One morning years ago, I drowsed in bed long after the radio alarm went off, listening to a lively Texas swing number. To excuse my laziness I told myself I would listen to the end of the song, hoping to catch the name of the band – maybe someday I could catch them at Nick’s, or Gilrein’s, or Club Passim.
Then came the bad news.
“That was a 1946 recording of …”
Such is the charm of waking up each morning to WCUW, 91.3 FM, right here in Worcester. I would never get an annoying song stuck in my head, if only because, almost every time, it was a song I’d never heard.
This year, however, WCUW gave me a different kind of wakeup call – a call to a different kind of community service.
Like most people, I frequently think of service in the form of helping people obtain life’s basic necessities of food and shelter, or the things that directly impact their ability to obtain them, such as education and employment. That’s especially true during the holiday season, when most of us are drawn to providing others the kinds of domestic comfort we associate with this time of year.
Less tangible, but just as important, are the needs that public radio stations such as WCUW – or Worcester’s beloved jazz and NPR station, WICN 90.5 – provide their listeners: Cultural enrichment that goes beyond just a rich range of music and news, to our sense of individual and community identity. The things, in other words, that makes these properly fed and sheltered lives meaningful.
A quick visit to WCUW.org proves the point. First, consider the mission statement: “Community stations” offer a “third model of radio broadcasting beyond commercial and public service. Community stations can serve geographic communities and communities of interest.” They provide “a mechanism for facilitating individuals, groups, and communities to tell their own diverse stories, to share experiences, and in a media rich world to become active creators and contributors of media.”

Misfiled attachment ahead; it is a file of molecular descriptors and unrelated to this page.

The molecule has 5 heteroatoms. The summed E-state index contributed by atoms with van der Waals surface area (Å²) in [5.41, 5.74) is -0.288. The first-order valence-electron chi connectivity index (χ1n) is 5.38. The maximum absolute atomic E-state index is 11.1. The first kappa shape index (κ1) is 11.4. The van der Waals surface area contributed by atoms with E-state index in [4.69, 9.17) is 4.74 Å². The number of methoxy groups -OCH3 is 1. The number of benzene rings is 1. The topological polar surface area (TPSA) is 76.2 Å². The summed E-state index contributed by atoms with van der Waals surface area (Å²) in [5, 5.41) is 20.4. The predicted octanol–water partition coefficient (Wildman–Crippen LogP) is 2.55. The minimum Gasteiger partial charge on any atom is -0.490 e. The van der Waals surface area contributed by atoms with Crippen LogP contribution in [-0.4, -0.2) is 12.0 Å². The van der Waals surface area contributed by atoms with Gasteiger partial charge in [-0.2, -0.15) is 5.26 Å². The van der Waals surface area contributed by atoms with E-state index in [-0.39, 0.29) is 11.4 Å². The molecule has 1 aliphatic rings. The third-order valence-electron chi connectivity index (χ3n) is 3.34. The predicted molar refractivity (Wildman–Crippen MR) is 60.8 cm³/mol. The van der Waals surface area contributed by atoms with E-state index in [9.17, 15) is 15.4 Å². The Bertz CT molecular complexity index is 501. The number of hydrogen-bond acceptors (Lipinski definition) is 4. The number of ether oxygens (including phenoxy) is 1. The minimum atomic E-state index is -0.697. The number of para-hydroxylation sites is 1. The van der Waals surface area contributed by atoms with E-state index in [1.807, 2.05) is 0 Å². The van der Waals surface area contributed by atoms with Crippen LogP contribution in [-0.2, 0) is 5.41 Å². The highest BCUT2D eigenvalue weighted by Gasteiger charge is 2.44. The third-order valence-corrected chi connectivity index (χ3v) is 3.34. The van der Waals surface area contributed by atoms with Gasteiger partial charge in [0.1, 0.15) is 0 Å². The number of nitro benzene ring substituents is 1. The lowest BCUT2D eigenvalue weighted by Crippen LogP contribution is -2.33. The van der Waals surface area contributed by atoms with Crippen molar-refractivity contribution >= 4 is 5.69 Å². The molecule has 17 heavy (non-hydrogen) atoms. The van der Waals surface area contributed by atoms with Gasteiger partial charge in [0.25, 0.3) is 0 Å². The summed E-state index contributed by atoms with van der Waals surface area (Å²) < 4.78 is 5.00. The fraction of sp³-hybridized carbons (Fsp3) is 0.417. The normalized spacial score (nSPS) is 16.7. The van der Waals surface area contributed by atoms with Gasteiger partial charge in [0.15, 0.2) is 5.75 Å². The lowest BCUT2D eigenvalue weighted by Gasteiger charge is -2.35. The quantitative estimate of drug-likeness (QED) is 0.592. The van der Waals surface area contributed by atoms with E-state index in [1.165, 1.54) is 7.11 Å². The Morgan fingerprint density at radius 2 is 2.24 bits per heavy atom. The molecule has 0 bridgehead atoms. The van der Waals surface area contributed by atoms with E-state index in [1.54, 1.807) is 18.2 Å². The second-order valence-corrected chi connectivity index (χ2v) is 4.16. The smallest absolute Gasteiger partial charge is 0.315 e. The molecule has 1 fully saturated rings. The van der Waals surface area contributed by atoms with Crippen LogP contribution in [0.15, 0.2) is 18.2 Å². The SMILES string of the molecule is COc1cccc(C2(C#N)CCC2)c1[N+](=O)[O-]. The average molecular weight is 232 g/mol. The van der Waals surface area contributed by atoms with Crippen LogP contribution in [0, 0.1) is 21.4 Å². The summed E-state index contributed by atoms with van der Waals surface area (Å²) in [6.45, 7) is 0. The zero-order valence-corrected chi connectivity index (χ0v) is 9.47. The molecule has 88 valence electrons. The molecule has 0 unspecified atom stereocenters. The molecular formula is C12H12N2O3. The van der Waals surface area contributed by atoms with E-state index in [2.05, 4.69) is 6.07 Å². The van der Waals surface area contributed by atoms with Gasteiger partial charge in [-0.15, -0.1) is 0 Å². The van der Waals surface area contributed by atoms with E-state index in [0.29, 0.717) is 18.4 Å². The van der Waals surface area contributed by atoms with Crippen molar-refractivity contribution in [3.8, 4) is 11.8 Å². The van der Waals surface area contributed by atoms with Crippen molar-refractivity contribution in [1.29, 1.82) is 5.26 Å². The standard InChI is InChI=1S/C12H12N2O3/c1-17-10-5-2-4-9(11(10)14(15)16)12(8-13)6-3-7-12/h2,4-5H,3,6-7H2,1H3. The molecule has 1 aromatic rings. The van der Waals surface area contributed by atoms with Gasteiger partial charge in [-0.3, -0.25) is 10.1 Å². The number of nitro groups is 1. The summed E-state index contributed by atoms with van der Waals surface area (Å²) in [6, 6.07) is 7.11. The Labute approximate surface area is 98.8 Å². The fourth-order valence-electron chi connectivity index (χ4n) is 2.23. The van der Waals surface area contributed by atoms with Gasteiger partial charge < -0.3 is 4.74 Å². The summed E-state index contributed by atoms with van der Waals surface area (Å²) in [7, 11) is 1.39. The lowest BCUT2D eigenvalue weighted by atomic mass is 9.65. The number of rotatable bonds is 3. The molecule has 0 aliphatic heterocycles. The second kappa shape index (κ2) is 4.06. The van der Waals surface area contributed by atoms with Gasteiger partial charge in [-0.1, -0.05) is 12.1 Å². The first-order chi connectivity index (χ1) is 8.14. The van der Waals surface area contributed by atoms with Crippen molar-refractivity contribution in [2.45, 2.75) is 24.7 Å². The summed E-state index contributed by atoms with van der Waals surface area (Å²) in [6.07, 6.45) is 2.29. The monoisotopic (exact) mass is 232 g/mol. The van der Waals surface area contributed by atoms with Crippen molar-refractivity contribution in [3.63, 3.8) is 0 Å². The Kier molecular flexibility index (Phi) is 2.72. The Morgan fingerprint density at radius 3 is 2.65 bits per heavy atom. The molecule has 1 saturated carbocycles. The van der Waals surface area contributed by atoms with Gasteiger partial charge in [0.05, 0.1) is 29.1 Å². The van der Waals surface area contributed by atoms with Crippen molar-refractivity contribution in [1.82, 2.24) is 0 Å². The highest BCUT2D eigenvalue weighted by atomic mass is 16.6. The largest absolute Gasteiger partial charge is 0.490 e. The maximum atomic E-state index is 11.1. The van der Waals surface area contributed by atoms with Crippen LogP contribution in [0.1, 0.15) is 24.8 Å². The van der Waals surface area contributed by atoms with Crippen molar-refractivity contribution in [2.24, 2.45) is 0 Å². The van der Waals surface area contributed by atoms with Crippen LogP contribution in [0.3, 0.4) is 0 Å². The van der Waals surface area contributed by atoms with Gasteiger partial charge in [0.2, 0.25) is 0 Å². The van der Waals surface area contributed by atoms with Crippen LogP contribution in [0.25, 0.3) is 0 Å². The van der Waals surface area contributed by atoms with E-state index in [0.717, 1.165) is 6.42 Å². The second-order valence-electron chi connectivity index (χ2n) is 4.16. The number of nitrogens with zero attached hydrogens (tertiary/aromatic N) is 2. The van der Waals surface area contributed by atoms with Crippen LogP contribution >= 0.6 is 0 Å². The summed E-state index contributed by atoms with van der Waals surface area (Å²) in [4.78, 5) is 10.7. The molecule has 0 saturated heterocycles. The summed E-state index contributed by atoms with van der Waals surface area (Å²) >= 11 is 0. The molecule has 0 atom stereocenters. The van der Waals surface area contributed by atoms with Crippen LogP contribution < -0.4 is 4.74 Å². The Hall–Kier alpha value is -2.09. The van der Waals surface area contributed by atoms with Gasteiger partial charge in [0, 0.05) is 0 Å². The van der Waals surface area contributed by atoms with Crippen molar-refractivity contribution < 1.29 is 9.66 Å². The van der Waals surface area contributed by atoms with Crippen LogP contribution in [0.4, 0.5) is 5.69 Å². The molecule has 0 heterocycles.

Including, as it turns out, my students at Assumption College. Thanks to station director Troy Tyree, my writing and mass communication seniors were given a weekly half-hour radio show, College Connection; each student team provided three shows, developing the ideas, finding the sources and conducting the interviews even as they were also learning how to edit audio and, of course, the many nuances of a quality radio broadcast that the listener never thinks of.
Despite all those challenges, and the inevitable narrowing of focus of a college theme, the students surprised in their range of topics. Programs ranged from what it takes to make it as a local musician and Halloween stories/events to visits to Occupy protests in Boston and Worcester. Thanks to WCUW, students went out to experience the diverse voices of Worcester, then added those voices to their own in pre-edited programs, finally sending them out into the world. The knowledge that it was going out into the air, into the public forum, served as a tremendous motivator for most of those involved. And while many were attending class as the show aired, others enjoyed the thrill – and the terror – of turning the radio dial to 91.3 and hearing their own voice.
Plus, in visiting the station at 910 Main St., students learned from tireless and patient station director Troy Tyree – the only full-time employee – about the diversity of offerings, the challenges of technology, and the passion of a virtually all-volunteer operation. They even learned how, in serving the local cultures that are outside the homogenized mainstream, WCUW reaches out to the world – the station has listeners as far away as Albania and Italy.
While WCUW’s programming is a powerful metaphor for community, so was this course. It was created by former Assumption professor Jody Santos, and could not have been brought back this year without the on-campus technological assistance of Tom Burke, Laurie Palumbo and Ted Haley – as well as generosity and patience of Troy and his staff. Like all volunteer efforts, the programs often had their jagged edges, but WCUW understands that inclusiveness matters more than technological polish.
So when we think of community service, please consider ways to support these on-air places where our community meets. Buy ads to support your own businesses or causes – they are priced very reasonably – or, like my students, join the rich variety of voices on the air.
And, above all, listen.
You never know whose song, or story, you’re going to hear.